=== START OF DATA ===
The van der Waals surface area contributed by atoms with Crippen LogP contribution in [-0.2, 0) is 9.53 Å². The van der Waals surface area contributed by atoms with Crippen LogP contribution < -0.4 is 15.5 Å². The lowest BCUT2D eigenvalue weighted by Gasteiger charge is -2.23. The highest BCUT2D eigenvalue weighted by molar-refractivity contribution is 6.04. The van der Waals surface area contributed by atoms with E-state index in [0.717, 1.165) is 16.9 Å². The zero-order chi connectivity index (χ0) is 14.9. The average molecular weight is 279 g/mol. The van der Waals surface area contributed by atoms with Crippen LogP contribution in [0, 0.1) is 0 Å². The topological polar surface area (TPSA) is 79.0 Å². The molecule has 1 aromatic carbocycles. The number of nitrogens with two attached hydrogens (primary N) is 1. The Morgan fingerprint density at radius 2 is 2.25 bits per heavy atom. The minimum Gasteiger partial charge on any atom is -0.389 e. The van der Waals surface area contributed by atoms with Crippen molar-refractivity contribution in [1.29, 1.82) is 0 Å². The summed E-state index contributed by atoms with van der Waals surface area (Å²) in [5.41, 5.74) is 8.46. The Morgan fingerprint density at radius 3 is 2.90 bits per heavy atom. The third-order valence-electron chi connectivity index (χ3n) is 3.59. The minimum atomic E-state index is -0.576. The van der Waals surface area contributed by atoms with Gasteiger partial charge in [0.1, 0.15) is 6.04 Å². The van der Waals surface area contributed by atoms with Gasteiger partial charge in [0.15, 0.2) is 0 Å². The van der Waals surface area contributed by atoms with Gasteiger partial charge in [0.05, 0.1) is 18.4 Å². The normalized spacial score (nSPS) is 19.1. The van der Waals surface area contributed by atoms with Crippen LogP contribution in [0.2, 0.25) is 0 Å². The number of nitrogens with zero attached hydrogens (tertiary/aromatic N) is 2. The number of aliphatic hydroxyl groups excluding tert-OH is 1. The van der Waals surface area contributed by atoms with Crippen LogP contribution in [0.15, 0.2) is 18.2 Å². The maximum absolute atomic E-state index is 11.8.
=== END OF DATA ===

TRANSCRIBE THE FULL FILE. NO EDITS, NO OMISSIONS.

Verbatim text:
The van der Waals surface area contributed by atoms with Crippen LogP contribution in [-0.2, 0) is 9.53 Å². The van der Waals surface area contributed by atoms with Crippen LogP contribution < -0.4 is 15.5 Å². The lowest BCUT2D eigenvalue weighted by Gasteiger charge is -2.23. The highest BCUT2D eigenvalue weighted by molar-refractivity contribution is 6.04. The van der Waals surface area contributed by atoms with E-state index in [0.717, 1.165) is 16.9 Å². The zero-order chi connectivity index (χ0) is 14.9. The average molecular weight is 279 g/mol. The van der Waals surface area contributed by atoms with Crippen LogP contribution in [0, 0.1) is 0 Å². The topological polar surface area (TPSA) is 79.0 Å². The molecule has 1 aromatic carbocycles. The number of nitrogens with two attached hydrogens (primary N) is 1. The Morgan fingerprint density at radius 2 is 2.25 bits per heavy atom. The minimum Gasteiger partial charge on any atom is -0.389 e. The van der Waals surface area contributed by atoms with Crippen molar-refractivity contribution in [1.29, 1.82) is 0 Å². The summed E-state index contributed by atoms with van der Waals surface area (Å²) in [5.41, 5.74) is 8.46. The Morgan fingerprint density at radius 3 is 2.90 bits per heavy atom. The third-order valence-electron chi connectivity index (χ3n) is 3.59. The minimum atomic E-state index is -0.576. The van der Waals surface area contributed by atoms with Gasteiger partial charge in [0.1, 0.15) is 6.04 Å². The van der Waals surface area contributed by atoms with Gasteiger partial charge in [0.15, 0.2) is 0 Å². The van der Waals surface area contributed by atoms with Gasteiger partial charge in [0.05, 0.1) is 18.4 Å². The normalized spacial score (nSPS) is 19.1. The van der Waals surface area contributed by atoms with Crippen LogP contribution in [0.2, 0.25) is 0 Å². The number of nitrogens with zero attached hydrogens (tertiary/aromatic N) is 2. The number of aliphatic hydroxyl groups excluding tert-OH is 1. The van der Waals surface area contributed by atoms with Crippen LogP contribution in [0.15, 0.2) is 18.2 Å². The maximum absolute atomic E-state index is 11.8.